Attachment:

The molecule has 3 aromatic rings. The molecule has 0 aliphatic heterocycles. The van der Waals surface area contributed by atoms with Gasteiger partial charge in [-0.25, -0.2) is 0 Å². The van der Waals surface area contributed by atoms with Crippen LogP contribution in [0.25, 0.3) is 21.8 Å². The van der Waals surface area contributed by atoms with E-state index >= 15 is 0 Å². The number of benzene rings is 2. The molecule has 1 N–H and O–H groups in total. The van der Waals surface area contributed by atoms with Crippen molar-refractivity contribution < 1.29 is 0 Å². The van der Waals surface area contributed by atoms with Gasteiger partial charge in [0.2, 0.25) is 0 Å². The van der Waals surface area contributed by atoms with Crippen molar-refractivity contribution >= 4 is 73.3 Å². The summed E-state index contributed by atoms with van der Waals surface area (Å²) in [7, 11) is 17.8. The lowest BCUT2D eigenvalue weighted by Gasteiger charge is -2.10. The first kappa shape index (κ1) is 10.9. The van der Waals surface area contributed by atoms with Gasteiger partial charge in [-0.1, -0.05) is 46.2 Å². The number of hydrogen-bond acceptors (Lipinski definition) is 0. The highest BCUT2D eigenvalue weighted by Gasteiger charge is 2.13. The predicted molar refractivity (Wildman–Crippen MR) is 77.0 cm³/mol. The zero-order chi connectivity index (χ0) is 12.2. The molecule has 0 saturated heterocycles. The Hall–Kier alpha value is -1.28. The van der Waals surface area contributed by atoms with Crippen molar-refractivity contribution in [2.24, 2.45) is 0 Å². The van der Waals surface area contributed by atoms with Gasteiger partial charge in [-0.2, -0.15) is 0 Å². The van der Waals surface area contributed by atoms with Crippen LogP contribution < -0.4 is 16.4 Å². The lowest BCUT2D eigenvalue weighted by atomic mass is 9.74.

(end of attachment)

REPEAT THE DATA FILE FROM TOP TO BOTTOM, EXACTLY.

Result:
The molecule has 3 aromatic rings. The molecule has 0 aliphatic heterocycles. The van der Waals surface area contributed by atoms with Gasteiger partial charge in [-0.25, -0.2) is 0 Å². The van der Waals surface area contributed by atoms with Crippen LogP contribution in [0.25, 0.3) is 21.8 Å². The van der Waals surface area contributed by atoms with E-state index >= 15 is 0 Å². The number of benzene rings is 2. The molecule has 1 N–H and O–H groups in total. The van der Waals surface area contributed by atoms with Crippen molar-refractivity contribution < 1.29 is 0 Å². The van der Waals surface area contributed by atoms with Gasteiger partial charge in [0.2, 0.25) is 0 Å². The van der Waals surface area contributed by atoms with Crippen molar-refractivity contribution >= 4 is 73.3 Å². The summed E-state index contributed by atoms with van der Waals surface area (Å²) in [7, 11) is 17.8. The lowest BCUT2D eigenvalue weighted by Gasteiger charge is -2.10. The first kappa shape index (κ1) is 10.9. The van der Waals surface area contributed by atoms with Gasteiger partial charge in [-0.1, -0.05) is 46.2 Å². The number of hydrogen-bond acceptors (Lipinski definition) is 0. The highest BCUT2D eigenvalue weighted by Gasteiger charge is 2.13. The predicted molar refractivity (Wildman–Crippen MR) is 77.0 cm³/mol. The zero-order chi connectivity index (χ0) is 12.2. The molecule has 0 saturated heterocycles. The Hall–Kier alpha value is -1.28. The van der Waals surface area contributed by atoms with Crippen molar-refractivity contribution in [2.24, 2.45) is 0 Å². The van der Waals surface area contributed by atoms with Gasteiger partial charge in [-0.2, -0.15) is 0 Å². The van der Waals surface area contributed by atoms with Crippen LogP contribution < -0.4 is 16.4 Å². The lowest BCUT2D eigenvalue weighted by atomic mass is 9.74.